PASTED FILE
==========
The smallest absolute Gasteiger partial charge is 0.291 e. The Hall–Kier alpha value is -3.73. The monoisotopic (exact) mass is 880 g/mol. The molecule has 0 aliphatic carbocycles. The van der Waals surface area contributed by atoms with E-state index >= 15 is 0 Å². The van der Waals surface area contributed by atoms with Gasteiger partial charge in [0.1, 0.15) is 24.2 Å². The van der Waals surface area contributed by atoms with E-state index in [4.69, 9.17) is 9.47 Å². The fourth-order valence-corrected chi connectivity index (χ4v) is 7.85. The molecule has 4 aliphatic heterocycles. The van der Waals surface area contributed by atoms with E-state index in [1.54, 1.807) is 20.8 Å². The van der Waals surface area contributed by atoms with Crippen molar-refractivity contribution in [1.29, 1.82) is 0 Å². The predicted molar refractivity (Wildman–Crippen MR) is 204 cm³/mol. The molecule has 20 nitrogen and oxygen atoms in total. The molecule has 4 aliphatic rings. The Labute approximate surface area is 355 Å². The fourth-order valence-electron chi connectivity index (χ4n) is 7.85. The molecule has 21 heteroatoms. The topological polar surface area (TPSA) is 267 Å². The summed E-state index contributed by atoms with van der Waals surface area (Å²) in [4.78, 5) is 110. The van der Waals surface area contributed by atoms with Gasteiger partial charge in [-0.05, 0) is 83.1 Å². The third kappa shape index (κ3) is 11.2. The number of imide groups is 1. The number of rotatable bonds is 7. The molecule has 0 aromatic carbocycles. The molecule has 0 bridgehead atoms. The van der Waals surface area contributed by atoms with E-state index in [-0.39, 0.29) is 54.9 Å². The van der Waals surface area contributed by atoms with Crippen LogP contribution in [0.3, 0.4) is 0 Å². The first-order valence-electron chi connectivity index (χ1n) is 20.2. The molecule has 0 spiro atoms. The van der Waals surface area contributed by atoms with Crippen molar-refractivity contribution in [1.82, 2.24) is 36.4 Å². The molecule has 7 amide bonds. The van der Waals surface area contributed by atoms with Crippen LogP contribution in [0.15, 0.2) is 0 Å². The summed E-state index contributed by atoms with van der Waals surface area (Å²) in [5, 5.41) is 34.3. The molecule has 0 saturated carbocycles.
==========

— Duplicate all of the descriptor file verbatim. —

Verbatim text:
The smallest absolute Gasteiger partial charge is 0.291 e. The Hall–Kier alpha value is -3.73. The monoisotopic (exact) mass is 880 g/mol. The molecule has 0 aliphatic carbocycles. The van der Waals surface area contributed by atoms with E-state index >= 15 is 0 Å². The van der Waals surface area contributed by atoms with Gasteiger partial charge in [0.1, 0.15) is 24.2 Å². The van der Waals surface area contributed by atoms with E-state index in [4.69, 9.17) is 9.47 Å². The fourth-order valence-corrected chi connectivity index (χ4v) is 7.85. The molecule has 4 aliphatic heterocycles. The van der Waals surface area contributed by atoms with E-state index in [1.54, 1.807) is 20.8 Å². The van der Waals surface area contributed by atoms with Crippen molar-refractivity contribution in [1.29, 1.82) is 0 Å². The predicted molar refractivity (Wildman–Crippen MR) is 204 cm³/mol. The molecule has 20 nitrogen and oxygen atoms in total. The molecule has 4 aliphatic rings. The Labute approximate surface area is 355 Å². The fourth-order valence-electron chi connectivity index (χ4n) is 7.85. The molecule has 21 heteroatoms. The topological polar surface area (TPSA) is 267 Å². The summed E-state index contributed by atoms with van der Waals surface area (Å²) in [4.78, 5) is 110. The van der Waals surface area contributed by atoms with Gasteiger partial charge in [-0.05, 0) is 83.1 Å². The third kappa shape index (κ3) is 11.2. The number of imide groups is 1. The number of rotatable bonds is 7. The molecule has 0 aromatic carbocycles. The molecule has 0 bridgehead atoms. The van der Waals surface area contributed by atoms with E-state index in [-0.39, 0.29) is 54.9 Å². The van der Waals surface area contributed by atoms with Crippen LogP contribution in [0.3, 0.4) is 0 Å². The first-order valence-electron chi connectivity index (χ1n) is 20.2. The molecule has 0 spiro atoms. The van der Waals surface area contributed by atoms with Crippen molar-refractivity contribution in [1.82, 2.24) is 36.4 Å². The molecule has 7 amide bonds. The van der Waals surface area contributed by atoms with Crippen LogP contribution in [0.15, 0.2) is 0 Å². The summed E-state index contributed by atoms with van der Waals surface area (Å²) in [5, 5.41) is 34.3. The molecule has 0 saturated carbocycles.